The Learning curve

Helping Fil-Ams discover themselves

Hawaii-born Lily Prijoles remembers that when she was growing up, she learned Filipino from her maternal grandmother Felisha Medina Marquez, who could speak English but deliberately spoke in her native tongue to make sure Lily learned the language. Felisha told Lily stories, taught her how to cook rice the traditional way—in a rice pot, not a rice cooker—and imparted a spirit of feminism. She also wanted Lily to be proud of her Filipino-American identity.

Lily could not but be familiar with Filipino food because her parents owned and managed Cristy’s, a successful Filipino restaurant in San Diego that was in business for 25 years. Her father first arrived in the United States as a Navy recruit from General Trias, Cavite; her mother, an education graduate of the University of Santo Tomas, joined him there after they got married.


It does not come as a surprise that this yearning to learn more about her identity brought Lily regularly to the Arkipelago Books: The Filipino Bookstore on 1010 Mission Street in San Francisco, as a film student at the Academy of Arts in the neighborhood. She came so often that she became friends with its longtime proprietor, Marie Romero. And when Romero decided to retire and sell the 20-plus-year-old Arkipelago for health reasons, Lily and two other Fil-Am friends, Ley Ebrada and Golda Sargento, were very interested.

Regular clients of the bookstore were relieved that it would continue to be a presence in the community. The new owners took over only last March.


Lily, who is operations manager, maintains a clear delineation of responsibilities with her co-owners. Ley is finance director and Golda, publishing director. There has been no need for clerical assistance during these early months as they have enjoyed help from interns who need credit hours for school.

What path will Arkipelago take under this new management? Lily, 38, is pleased that they are establishing connections with the San Francisco Public Library, which has a Filipino American Center, as well as with the public school system and public libraries that are all building a collection of multicultural books for the large Fil-Am community they serve. She cites the welcome requirement of the Ethnic Studies Program that students read a book from their country of origin or another country.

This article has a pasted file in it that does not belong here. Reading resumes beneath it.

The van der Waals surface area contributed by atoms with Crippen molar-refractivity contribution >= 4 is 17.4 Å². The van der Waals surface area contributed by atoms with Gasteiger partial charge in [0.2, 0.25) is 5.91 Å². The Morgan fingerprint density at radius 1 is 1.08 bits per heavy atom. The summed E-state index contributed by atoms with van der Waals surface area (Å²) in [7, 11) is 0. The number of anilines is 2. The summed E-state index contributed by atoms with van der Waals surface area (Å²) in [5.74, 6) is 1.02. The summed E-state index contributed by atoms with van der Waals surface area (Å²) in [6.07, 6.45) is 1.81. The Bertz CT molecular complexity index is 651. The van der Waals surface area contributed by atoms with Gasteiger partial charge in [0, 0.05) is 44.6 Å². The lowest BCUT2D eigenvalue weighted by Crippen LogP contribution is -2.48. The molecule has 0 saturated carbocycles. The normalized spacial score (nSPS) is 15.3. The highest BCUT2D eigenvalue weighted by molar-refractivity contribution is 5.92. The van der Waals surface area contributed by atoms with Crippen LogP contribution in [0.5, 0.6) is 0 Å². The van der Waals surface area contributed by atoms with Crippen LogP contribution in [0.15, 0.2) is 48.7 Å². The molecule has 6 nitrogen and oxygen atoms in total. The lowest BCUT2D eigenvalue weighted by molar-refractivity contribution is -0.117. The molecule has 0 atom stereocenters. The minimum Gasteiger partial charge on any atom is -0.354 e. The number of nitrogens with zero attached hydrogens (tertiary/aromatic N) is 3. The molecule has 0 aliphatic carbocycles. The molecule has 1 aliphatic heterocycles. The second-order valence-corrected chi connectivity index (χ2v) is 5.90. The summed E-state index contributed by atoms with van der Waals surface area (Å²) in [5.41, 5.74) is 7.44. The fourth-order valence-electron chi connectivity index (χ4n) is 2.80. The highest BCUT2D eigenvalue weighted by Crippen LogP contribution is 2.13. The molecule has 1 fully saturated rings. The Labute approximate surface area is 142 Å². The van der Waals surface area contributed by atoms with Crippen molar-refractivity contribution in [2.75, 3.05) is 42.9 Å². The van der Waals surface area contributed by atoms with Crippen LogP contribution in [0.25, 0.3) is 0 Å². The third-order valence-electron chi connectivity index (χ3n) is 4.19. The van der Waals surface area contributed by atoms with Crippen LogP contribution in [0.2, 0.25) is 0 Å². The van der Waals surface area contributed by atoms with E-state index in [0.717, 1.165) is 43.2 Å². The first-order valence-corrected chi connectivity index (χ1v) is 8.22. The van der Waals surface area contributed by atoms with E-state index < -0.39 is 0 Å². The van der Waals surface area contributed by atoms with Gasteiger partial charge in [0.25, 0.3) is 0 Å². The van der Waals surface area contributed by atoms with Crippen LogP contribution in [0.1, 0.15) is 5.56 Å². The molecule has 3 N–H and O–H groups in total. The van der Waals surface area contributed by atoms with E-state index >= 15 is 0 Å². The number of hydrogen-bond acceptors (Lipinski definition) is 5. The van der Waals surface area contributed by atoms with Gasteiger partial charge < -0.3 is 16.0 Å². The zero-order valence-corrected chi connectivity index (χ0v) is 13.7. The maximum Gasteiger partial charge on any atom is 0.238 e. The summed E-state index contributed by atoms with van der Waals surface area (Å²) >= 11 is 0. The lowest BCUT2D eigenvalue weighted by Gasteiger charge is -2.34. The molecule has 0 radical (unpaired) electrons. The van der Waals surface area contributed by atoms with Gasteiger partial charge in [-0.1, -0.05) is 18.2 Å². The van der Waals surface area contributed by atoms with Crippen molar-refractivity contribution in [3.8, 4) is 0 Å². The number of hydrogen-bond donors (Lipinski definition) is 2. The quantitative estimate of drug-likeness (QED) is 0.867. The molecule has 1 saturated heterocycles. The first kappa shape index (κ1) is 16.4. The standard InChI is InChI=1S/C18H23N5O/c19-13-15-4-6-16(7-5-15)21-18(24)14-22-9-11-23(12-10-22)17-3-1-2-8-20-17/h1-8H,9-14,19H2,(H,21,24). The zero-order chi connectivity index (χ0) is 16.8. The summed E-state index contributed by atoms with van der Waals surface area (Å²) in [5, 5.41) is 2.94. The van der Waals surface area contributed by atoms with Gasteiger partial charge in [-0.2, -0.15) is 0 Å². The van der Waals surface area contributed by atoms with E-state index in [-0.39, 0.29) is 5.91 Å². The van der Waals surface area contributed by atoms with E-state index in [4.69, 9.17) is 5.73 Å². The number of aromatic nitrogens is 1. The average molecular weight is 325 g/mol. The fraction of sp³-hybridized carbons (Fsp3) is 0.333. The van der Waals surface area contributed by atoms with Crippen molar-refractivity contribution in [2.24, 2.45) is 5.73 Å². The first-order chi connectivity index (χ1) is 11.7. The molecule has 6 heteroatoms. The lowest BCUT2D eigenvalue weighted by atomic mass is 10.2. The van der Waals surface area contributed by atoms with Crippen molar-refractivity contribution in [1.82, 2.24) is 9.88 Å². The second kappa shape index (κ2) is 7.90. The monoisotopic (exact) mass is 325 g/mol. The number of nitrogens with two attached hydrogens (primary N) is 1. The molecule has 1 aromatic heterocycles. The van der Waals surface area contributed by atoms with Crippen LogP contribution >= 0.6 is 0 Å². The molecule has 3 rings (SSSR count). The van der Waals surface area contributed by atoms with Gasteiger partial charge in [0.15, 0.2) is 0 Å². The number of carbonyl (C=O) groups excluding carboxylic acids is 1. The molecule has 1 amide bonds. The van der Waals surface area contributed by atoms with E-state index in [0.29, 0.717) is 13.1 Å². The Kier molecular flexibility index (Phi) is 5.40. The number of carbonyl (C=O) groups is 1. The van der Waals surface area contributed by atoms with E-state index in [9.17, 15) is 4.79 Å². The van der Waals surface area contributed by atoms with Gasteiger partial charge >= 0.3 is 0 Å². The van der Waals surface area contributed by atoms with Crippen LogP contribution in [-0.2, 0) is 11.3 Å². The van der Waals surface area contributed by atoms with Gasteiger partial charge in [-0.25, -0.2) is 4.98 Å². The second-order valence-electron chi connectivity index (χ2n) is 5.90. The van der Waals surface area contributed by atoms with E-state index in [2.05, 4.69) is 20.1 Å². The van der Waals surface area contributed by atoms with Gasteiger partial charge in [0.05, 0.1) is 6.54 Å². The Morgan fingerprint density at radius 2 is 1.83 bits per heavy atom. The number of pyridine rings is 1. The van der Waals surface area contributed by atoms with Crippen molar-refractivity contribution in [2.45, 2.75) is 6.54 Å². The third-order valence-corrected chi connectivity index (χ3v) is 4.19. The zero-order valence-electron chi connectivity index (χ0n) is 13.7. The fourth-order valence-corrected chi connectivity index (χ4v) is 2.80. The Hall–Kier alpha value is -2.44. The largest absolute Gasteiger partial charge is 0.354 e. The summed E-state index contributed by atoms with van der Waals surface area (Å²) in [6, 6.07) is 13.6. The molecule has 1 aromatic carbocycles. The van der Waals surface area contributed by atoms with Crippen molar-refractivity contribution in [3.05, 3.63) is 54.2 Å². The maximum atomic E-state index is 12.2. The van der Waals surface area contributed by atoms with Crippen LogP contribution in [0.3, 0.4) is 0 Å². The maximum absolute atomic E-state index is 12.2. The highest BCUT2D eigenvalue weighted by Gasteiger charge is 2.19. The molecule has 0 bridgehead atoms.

Echoing her own years of identity search, Lily says: “The children want to know who they are, to understand what they are all about. They relate better to characters who look like them. Reading about their culture allows them to dream….”

Dictionaries, children’s books, cookbooks, and Ambeth Ocampo’s pocket-sized history books have been the bestsellers. Foreigners and Fil-Ams have also requested the books of culinary historian Doreen G. Fernandez, remarking on her elegant writing style.

This dream of having Filipino titles represented in public and school libraries has been an elusive one. Even as early as the first Filipino American International Book Festival in SF in 2011, National Book Development Board governor Isagani Cruz and I were in discussion with public librarians that were interested in acquiring Philippine publications—but we were unable to offer an efficient and painless way to acquire them. The scenario today has improved somewhat, though not yet ideal.

Arkipelago itself dreams of establishing branches in the East Coast where there is no dedicated Filipino bookstore for its large Fil-Am communities. “We want to go where Filipinos live,” says Lily, who is happy that there is the Philippine Expressions Bookshop in Los Angeles, which Linda
Nietes began in 1984 and which regularly offers author talks and forums. (In Manila, we remember Linda and her popular Casalinda Bookshop of years back.)

Lily is optimistic about asserting the Filipino identity. Arkipelago manages to be in the heart of San Francisco because of the “friendship” rental fee it enjoys in the Bayanihan House and Community Center, a building built and donated by philanthropist Mario A. Borja, MD. It is on Mission Street, a section of the city that is planned to become a Philippine town, the way there is a Chinatown and a Japantown elsewhere in SF.


Neni Sta. Romana Cruz ([email protected] gmail.com) is chair of the National Book Development Board and a member of the Eggie Apostol Foundation.

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